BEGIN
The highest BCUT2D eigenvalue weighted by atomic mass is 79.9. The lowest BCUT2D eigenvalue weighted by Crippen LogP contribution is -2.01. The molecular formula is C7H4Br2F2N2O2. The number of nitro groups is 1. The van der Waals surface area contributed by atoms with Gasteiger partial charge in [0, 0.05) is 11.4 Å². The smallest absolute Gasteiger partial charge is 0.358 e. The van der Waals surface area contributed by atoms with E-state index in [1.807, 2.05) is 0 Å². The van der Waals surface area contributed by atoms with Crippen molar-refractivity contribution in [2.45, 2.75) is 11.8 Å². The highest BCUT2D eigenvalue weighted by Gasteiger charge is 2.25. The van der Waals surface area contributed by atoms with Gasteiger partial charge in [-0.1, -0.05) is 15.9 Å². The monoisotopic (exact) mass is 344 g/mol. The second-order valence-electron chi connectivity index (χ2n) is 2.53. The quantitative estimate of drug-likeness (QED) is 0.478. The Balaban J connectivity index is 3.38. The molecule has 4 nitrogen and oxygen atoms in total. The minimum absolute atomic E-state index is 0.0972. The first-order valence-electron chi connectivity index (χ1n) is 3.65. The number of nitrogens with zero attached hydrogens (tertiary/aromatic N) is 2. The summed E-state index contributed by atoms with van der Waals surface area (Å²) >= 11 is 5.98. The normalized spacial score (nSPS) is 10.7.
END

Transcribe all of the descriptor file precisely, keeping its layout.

The highest BCUT2D eigenvalue weighted by atomic mass is 79.9. The lowest BCUT2D eigenvalue weighted by Crippen LogP contribution is -2.01. The molecular formula is C7H4Br2F2N2O2. The number of nitro groups is 1. The van der Waals surface area contributed by atoms with Gasteiger partial charge in [0, 0.05) is 11.4 Å². The smallest absolute Gasteiger partial charge is 0.358 e. The van der Waals surface area contributed by atoms with E-state index in [1.807, 2.05) is 0 Å². The van der Waals surface area contributed by atoms with Crippen molar-refractivity contribution in [2.45, 2.75) is 11.8 Å². The highest BCUT2D eigenvalue weighted by Gasteiger charge is 2.25. The van der Waals surface area contributed by atoms with Gasteiger partial charge in [-0.1, -0.05) is 15.9 Å². The monoisotopic (exact) mass is 344 g/mol. The second-order valence-electron chi connectivity index (χ2n) is 2.53. The quantitative estimate of drug-likeness (QED) is 0.478. The Balaban J connectivity index is 3.38. The molecule has 4 nitrogen and oxygen atoms in total. The minimum absolute atomic E-state index is 0.0972. The first-order valence-electron chi connectivity index (χ1n) is 3.65. The number of nitrogens with zero attached hydrogens (tertiary/aromatic N) is 2. The summed E-state index contributed by atoms with van der Waals surface area (Å²) >= 11 is 5.98. The normalized spacial score (nSPS) is 10.7.